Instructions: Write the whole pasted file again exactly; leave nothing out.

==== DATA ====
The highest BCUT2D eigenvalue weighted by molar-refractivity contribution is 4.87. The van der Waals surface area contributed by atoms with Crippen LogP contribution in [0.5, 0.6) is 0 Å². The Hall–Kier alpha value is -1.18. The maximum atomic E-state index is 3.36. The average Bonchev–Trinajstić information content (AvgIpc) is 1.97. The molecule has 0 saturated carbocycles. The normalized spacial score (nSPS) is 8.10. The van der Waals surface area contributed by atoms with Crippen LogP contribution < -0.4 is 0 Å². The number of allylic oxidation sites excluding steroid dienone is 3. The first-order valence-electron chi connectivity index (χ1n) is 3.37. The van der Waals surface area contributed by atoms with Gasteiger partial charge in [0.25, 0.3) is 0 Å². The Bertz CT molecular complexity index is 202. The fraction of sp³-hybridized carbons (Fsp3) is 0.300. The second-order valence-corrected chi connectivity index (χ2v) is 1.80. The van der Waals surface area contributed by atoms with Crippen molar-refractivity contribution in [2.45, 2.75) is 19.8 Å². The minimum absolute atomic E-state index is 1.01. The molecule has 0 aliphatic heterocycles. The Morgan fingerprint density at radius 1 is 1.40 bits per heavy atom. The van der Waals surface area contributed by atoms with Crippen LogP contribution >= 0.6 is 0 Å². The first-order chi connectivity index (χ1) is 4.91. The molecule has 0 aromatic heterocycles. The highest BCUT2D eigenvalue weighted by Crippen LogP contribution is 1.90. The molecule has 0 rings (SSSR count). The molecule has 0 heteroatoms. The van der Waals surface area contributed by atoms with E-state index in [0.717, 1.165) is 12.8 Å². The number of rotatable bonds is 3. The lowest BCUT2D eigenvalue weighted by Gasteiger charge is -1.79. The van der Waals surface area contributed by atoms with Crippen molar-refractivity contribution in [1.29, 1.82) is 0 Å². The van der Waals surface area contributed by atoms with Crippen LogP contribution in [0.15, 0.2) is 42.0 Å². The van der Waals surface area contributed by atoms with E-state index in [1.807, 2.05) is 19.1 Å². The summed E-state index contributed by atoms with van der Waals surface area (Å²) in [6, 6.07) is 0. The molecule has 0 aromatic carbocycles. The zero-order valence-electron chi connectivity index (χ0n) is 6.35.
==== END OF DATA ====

The highest BCUT2D eigenvalue weighted by molar-refractivity contribution is 4.87. The van der Waals surface area contributed by atoms with Crippen LogP contribution in [0.5, 0.6) is 0 Å². The Hall–Kier alpha value is -1.18. The maximum atomic E-state index is 3.36. The average Bonchev–Trinajstić information content (AvgIpc) is 1.97. The molecule has 0 saturated carbocycles. The normalized spacial score (nSPS) is 8.10. The van der Waals surface area contributed by atoms with Crippen LogP contribution < -0.4 is 0 Å². The number of allylic oxidation sites excluding steroid dienone is 3. The first-order valence-electron chi connectivity index (χ1n) is 3.37. The van der Waals surface area contributed by atoms with Gasteiger partial charge in [0.25, 0.3) is 0 Å². The Bertz CT molecular complexity index is 202. The fraction of sp³-hybridized carbons (Fsp3) is 0.300. The second-order valence-corrected chi connectivity index (χ2v) is 1.80. The van der Waals surface area contributed by atoms with Crippen molar-refractivity contribution in [2.45, 2.75) is 19.8 Å². The minimum absolute atomic E-state index is 1.01. The molecule has 0 aliphatic heterocycles. The Morgan fingerprint density at radius 1 is 1.40 bits per heavy atom. The van der Waals surface area contributed by atoms with Crippen LogP contribution >= 0.6 is 0 Å². The first-order chi connectivity index (χ1) is 4.91. The molecule has 0 aromatic heterocycles. The highest BCUT2D eigenvalue weighted by Crippen LogP contribution is 1.90. The molecule has 0 rings (SSSR count). The molecule has 0 heteroatoms. The van der Waals surface area contributed by atoms with E-state index in [0.717, 1.165) is 12.8 Å². The number of rotatable bonds is 3. The lowest BCUT2D eigenvalue weighted by Gasteiger charge is -1.79. The van der Waals surface area contributed by atoms with Crippen molar-refractivity contribution in [1.29, 1.82) is 0 Å². The van der Waals surface area contributed by atoms with Crippen LogP contribution in [0.15, 0.2) is 42.0 Å². The van der Waals surface area contributed by atoms with E-state index in [1.807, 2.05) is 19.1 Å². The summed E-state index contributed by atoms with van der Waals surface area (Å²) in [6, 6.07) is 0. The molecule has 0 aromatic carbocycles. The zero-order valence-electron chi connectivity index (χ0n) is 6.35.